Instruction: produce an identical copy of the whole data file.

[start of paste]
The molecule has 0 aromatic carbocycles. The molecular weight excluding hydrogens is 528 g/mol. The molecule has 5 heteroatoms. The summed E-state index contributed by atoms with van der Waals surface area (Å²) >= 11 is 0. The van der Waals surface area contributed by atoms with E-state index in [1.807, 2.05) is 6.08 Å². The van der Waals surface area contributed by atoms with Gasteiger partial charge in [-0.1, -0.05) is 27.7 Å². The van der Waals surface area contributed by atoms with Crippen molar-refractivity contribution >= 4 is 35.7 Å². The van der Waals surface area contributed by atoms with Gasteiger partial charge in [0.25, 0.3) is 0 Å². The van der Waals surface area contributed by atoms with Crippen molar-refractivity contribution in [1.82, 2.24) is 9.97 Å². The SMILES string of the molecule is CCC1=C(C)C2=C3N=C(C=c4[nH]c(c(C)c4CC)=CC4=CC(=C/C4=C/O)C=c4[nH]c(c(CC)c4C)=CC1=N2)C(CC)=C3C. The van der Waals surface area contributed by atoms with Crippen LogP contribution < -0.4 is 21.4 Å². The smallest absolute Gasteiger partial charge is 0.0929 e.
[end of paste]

The molecule has 0 aromatic carbocycles. The molecular weight excluding hydrogens is 528 g/mol. The molecule has 5 heteroatoms. The summed E-state index contributed by atoms with van der Waals surface area (Å²) >= 11 is 0. The van der Waals surface area contributed by atoms with E-state index in [1.807, 2.05) is 6.08 Å². The van der Waals surface area contributed by atoms with Gasteiger partial charge in [-0.1, -0.05) is 27.7 Å². The van der Waals surface area contributed by atoms with Crippen molar-refractivity contribution >= 4 is 35.7 Å². The van der Waals surface area contributed by atoms with Gasteiger partial charge in [0.25, 0.3) is 0 Å². The van der Waals surface area contributed by atoms with Crippen molar-refractivity contribution in [1.82, 2.24) is 9.97 Å². The SMILES string of the molecule is CCC1=C(C)C2=C3N=C(C=c4[nH]c(c(C)c4CC)=CC4=CC(=C/C4=C/O)C=c4[nH]c(c(CC)c4C)=CC1=N2)C(CC)=C3C. The van der Waals surface area contributed by atoms with Crippen LogP contribution < -0.4 is 21.4 Å². The smallest absolute Gasteiger partial charge is 0.0929 e.